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Down Deep | Print |  Email
Written by John Murray   
Friday, 04 March 2011 16:47

Every area of the West harbors lakes with the potential to produce good bites in very deep water. On the right kind of lake, you can tap an almost undisturbed population of bass using depths from 40 to even 100 feet. These fish are so -deep that no one messes with them, and their numbers are surprising to a lot of people.

Finding and catching these super-deep bass is not easy, and not every lake with deep water has a population of very deep fish. To locate a deep population, look for these few key conditions.

Spotting Deep Spots

Obviously, the first thing to look for is depth. Canyon lakes that are well over 100 feet deep are excellent candidates. A good flow of water is another key condition. Look for lakes, like secondary reservoirs, with current coming in and going out. Good deep-water lakes also tend to be located in colder areas and possess shad or smelt that live in deep water. A good percentage of the baitfish in these lakes go even deeper in winter and the bass follow.

On cloudy days, most bass tend to come up, so sunny days are best for finding deep-water bass. Good electronics are essential. I run a Pinpoint 7520 on the front and back of my boat, and what I look for is baitfish activity. I look for a layer of baitfish very deep-usually 35 to 75 feet. Anywhere this layer of baitfish intersects good structure is worth a try. And remember, in winter, the bass tend to use the bases of structure, rather than the tops like they do in summer. Bottoms of cliffs, the deepest part of a channel, the base of a hump-all of these are likely places to find very deep bass.

When fishing deeper than 40 or 50 feet, my presentation is basically vertical. If I make a cast of 10 feet, that's a long one. I start out with a 1-ounce Yamamoto jig or Crippled Herring spoon, drop it down and watch my electronics closely. I'll bounce the jig in two- or three-inch hops-not to cover water, but just to get attention. The jig and the spoon are locator lures and I want the active fish in the area to go after them. The bite varies, but the first few bites in a school can be surprisingly aggressive.

At these extreme depths, fluorocarbon line really helps me feel the less-aggressive bites, and in most cases I'll use 16-pound Sugoi fluorocarbon. Also, I try to match my lure to the baitfish, so my main colors are white and smoke/sparkle. Occasionally I'll use watermelon, but I use white more than anything. At those depths, though, I don't think color is as important as putting the bait precisely in front of the fish.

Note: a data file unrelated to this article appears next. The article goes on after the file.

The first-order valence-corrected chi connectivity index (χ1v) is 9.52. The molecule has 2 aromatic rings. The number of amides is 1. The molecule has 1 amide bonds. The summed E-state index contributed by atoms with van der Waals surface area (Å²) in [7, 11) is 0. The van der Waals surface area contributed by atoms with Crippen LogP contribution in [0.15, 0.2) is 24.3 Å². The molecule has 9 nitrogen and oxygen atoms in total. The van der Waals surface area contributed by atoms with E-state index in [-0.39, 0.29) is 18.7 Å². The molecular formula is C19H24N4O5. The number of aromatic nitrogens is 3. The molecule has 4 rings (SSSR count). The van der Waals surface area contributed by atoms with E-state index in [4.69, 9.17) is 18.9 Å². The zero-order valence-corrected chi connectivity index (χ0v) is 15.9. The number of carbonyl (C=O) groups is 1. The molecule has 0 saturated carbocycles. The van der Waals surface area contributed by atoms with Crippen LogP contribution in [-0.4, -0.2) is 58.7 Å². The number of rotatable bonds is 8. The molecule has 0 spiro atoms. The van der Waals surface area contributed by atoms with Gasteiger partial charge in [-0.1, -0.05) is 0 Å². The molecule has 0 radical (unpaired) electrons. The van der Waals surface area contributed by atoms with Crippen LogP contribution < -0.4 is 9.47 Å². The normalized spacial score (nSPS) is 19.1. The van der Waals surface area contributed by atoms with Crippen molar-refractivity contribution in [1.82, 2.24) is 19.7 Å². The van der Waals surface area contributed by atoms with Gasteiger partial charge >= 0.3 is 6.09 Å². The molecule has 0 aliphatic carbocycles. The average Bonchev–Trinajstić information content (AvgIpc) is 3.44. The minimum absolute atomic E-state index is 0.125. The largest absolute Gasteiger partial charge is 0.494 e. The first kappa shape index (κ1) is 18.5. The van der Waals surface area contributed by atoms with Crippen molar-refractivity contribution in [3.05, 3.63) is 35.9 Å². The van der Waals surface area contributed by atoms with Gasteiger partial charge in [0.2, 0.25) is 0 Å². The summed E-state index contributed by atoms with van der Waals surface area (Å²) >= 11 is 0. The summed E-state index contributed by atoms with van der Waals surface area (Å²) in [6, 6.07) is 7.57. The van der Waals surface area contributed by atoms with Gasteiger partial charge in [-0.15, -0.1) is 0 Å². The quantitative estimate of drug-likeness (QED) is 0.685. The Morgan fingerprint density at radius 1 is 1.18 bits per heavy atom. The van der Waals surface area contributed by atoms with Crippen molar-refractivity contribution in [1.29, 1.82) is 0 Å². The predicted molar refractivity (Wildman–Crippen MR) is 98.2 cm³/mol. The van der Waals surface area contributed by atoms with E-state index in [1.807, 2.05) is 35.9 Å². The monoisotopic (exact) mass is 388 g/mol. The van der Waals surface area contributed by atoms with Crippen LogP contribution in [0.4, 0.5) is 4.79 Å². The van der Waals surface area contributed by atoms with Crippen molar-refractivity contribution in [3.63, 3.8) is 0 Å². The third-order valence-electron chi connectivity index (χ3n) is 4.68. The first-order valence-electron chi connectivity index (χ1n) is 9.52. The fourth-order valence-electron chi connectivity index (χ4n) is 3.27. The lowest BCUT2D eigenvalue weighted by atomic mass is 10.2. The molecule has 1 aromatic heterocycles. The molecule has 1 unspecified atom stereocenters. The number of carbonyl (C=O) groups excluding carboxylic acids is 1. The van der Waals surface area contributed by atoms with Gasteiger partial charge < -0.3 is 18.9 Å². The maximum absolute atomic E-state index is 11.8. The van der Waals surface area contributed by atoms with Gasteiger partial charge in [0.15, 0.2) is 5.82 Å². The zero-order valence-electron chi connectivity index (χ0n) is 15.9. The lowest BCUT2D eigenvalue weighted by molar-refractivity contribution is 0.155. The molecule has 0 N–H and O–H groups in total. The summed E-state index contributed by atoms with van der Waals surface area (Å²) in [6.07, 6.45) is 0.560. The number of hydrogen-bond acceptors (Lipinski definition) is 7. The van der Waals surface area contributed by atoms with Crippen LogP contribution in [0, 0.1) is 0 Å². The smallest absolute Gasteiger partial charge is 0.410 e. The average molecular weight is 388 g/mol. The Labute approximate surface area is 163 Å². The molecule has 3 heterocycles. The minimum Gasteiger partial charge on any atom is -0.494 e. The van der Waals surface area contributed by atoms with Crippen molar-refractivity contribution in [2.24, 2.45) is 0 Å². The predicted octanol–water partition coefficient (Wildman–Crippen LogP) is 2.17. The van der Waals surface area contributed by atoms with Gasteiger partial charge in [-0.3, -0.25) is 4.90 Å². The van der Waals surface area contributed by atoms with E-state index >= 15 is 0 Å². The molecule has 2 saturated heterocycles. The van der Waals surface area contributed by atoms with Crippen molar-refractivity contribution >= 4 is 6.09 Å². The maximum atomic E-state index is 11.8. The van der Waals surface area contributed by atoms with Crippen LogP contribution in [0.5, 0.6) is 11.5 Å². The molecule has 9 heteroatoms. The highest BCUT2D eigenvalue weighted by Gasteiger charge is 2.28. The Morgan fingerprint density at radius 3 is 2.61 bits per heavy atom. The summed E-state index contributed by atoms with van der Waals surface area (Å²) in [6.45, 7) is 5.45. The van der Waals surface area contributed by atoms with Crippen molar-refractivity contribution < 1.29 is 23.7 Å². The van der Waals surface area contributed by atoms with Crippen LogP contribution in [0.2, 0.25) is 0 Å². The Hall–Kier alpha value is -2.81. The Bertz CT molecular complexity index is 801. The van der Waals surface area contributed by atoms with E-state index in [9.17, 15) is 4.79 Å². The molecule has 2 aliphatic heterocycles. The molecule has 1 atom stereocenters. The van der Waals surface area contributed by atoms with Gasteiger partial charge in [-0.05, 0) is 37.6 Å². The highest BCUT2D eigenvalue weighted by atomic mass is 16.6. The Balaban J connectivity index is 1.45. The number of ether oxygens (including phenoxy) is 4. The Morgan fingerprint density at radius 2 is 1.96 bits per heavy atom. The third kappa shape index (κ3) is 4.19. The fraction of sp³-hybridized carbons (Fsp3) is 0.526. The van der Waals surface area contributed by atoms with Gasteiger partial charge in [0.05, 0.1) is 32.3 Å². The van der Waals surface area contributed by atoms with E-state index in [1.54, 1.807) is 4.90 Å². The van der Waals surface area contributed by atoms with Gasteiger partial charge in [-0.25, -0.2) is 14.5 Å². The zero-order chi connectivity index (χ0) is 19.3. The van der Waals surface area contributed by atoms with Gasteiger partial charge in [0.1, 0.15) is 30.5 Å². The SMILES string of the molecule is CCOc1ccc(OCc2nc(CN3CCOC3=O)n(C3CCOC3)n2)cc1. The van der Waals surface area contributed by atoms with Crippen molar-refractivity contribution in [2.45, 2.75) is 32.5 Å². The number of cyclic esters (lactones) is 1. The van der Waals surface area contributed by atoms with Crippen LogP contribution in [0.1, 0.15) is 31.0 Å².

The key to this whole system is varying your depth. Just because the baitfish are showing at 50 feet doesn't mean I'll live there. I'll go up and down a bit, looking for the bass and moving fairly quickly. Once I do start catching fish, I'll stay at that depth pretty much all day. If I change spots, though, I may have to start looking for the magic depth all over again. But always, find that layer of baitfish, then look for good structure at the same depth.

Dropshot Backup

If I'm catching fish and the action slows down, I'll stop fishing the jigs and spoons. Instead, I go right to a dropshot rig-my prime technique for picking up stragglers. I fish a 4½-inch smoke or green Roboworm on 6-pound P-Line right under the boat. Fishing a rig this small that deep is a very slow way to fish, so save it for when you absolutely KNOW the fish are still there, but have quit biting.

A ¼-ounce Kanji X-Metal tungsten weight, combined with the P-Line, will help you feel what your rig is doing down there. And make sure you use the best quality hook you can-a 1/0 Owner is perfect.

As a last resort when the fish have stopped biting, I'll go off-structure. Sometimes the fish move off and suspend over open water. If I think this is what's happened, I'll take a heavy-head purple or black/yellow Westy Worm and cast it out into VERY deep water, letting it fall all the way down.

They'll usually take it on the fall, and you'll feel the fish when you pick up the bait. I may hop it uphill a couple of times, too. The best way to release a really deep-caught fish is to use a metal basket or milk crate, with a long rope tied to it. With the open side of the crate down and the fish inside, lower the basket to the depth you caught the fish at. Once the fish is back down there, he'll be able to swim right out from under the crate.

On the right kind of lake, very deep water can hold good fish. I don't think the biggest fish in the lake are down there, and even though you may not catch as many fish as the shallower guys, your fish might be a ¼ to ½-pound better, and you usually won't be sharing them with anyone. Fishing this deep isn't one of the things I'll do if I'm just fun-fishing, but if faced with a tournament on a heavily pressured lake, it can be worth the effort.


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